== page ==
Submariners Share Memories in N.Ky.


BY SARA GADZALA • ENQUIRER CONTRIBUTOR • SEPTEMBER 3, 2010


FORT MITCHELL - At the age of 93, Ret. Navy Chief Warrant Officer George H. Smith remembers the events of Dec. 7, 1941, as if they were yesterday. But he can barely talk about it without breaking down.

 

"Well, it was really terrible," said Smith, who was at Pearl Harbor on that fateful day.

"We heard a bomb go off and then we heard machine gun fire, then we saw a plane," Smith said trailing off, his story cut short by tears. "I really can't describe it."

 

Smith is among 900 qualified submariners in town for the 2010 United States Submarine Veterans Inc. and World War II Submarine Veterans National Convention at the Drawbridge Hotel this weekend.

 

The event is drawing naval personnel from all over the world and is so large they have rented out the entire Drawbridge Hotel, plus part of another hotel. The event began Aug. 30 and ends Sunday .

Smith, the Pennsylvania State Commander of the World War II SubVets, said he enjoys coming to the conventions to meet up with old buddies and trade stories from his military career, which lasted 27 years and seven months.

"It's quite a turnout," said Smith. "Our numbers from WWII are depleting. If you do the arithmetic and the youngest person who didn't lie about his age was 17, well, you can figure out what he'd be now."

The Cincinnati base of the USSVI is hosting the convention for qualified submariners from the post-WWII era to present day.

 

"It's nice to meet people with a similar background," said Roger Crombie, convention commander from the Cincinnati base.

"To sit around and swap lies, that sort of thing," Crombie joked. "But the most fundamental purpose of our organization is to remember and honor those who are on eternal patrol, those who never came back."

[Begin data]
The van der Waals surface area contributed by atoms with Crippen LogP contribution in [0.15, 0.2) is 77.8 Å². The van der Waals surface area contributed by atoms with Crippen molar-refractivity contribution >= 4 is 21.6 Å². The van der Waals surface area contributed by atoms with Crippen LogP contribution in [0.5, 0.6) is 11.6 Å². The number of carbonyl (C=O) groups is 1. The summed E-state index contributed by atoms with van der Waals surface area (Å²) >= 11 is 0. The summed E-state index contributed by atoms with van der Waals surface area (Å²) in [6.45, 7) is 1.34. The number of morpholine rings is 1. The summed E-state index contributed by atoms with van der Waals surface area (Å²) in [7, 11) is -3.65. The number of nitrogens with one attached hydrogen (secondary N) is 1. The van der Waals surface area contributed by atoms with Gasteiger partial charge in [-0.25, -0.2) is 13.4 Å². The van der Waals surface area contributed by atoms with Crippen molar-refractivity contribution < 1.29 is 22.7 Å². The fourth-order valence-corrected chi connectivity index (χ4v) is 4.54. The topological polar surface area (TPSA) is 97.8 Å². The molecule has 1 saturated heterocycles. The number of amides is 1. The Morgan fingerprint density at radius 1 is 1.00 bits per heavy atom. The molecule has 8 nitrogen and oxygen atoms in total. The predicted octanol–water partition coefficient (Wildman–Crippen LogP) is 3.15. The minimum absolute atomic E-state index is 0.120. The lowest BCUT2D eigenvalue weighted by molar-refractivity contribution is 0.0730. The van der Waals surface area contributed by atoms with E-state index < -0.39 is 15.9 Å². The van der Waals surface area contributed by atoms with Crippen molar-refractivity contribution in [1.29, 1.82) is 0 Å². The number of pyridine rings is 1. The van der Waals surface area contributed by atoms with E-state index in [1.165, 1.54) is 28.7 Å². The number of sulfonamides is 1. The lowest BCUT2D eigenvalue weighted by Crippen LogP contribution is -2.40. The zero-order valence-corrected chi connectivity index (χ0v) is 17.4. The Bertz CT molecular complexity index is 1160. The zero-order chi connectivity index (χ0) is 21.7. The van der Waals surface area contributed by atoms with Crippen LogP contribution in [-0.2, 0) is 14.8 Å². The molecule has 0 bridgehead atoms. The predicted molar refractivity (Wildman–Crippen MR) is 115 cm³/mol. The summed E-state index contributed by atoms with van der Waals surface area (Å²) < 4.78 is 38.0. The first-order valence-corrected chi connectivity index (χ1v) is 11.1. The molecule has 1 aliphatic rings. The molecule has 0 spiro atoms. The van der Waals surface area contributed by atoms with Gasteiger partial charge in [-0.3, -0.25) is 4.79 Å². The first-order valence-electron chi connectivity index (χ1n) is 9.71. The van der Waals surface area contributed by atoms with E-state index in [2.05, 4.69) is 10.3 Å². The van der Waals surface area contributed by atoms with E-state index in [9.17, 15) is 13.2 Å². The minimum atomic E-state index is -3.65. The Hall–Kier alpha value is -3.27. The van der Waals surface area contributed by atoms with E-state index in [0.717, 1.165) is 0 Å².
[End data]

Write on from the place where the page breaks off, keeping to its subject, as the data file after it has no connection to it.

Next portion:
Crombie, who served in the Navy from 1965 to 1972, said convention organizers have planned tours of the Kentucky Horse Park, Newport on the Levee, Wright-Patterson Air Force Base, the Creation Museum, a B&B Riverboats cruise, and other activities, but the most important part of the convention is the tolling of the bell, which honors all the men and each boat that has been lost at sea by tolling a bell for each loss.

 

"Your potential of being killed is more than any of the other armed forces," according to Smith, who survived eight war patrols and earned a Bronze Star, the military's fourth-highest combat award for bravery, heroism or meritorious service.

 

He said the men who made it to the convention were lucky.

"We could have been captured, ended up in foreign countries, the United States could have lost," Smith said.

Every few feet of the convention hall is another member of the "silent service" with another story to tell, some humorous, some horrifying, some too emotional to finish.

Dick Young, a founding member and former base commander of the USSVI Cincinnati Base, said his time in the service is something he'll never forget. He said a typical mission would last 70 to 75 days, but once his crew had to last 86 straight days submerged.

 

"As a 20-year-old kid, I got the messages that would tell us to fire all our missiles, and at the time it was Moscow," said Young, who served from 1969 to 1973. "The submarine I was on had more firepower than all the bombs dropped by everybody in WWII.'

 

Young said submariners are bonded for life, which is why the convention turnout was so great. He said the USSVI currently has over 13,000 members and the Cincinnati Base has 82, but they are always looking for other submariners in the area.

 

Crombie said they would like to pass the word about their organization. Any submariners from the Cincinnati area are encouraged to contact the group via the Cincinnati Base web site at www.cincysubvets.com.

 

"It's the fraternity, the bonds that you have," Crombie said. "You maybe will never see them again, but you will remember them the rest of your life. These are the people who, literally, your life's in their hands."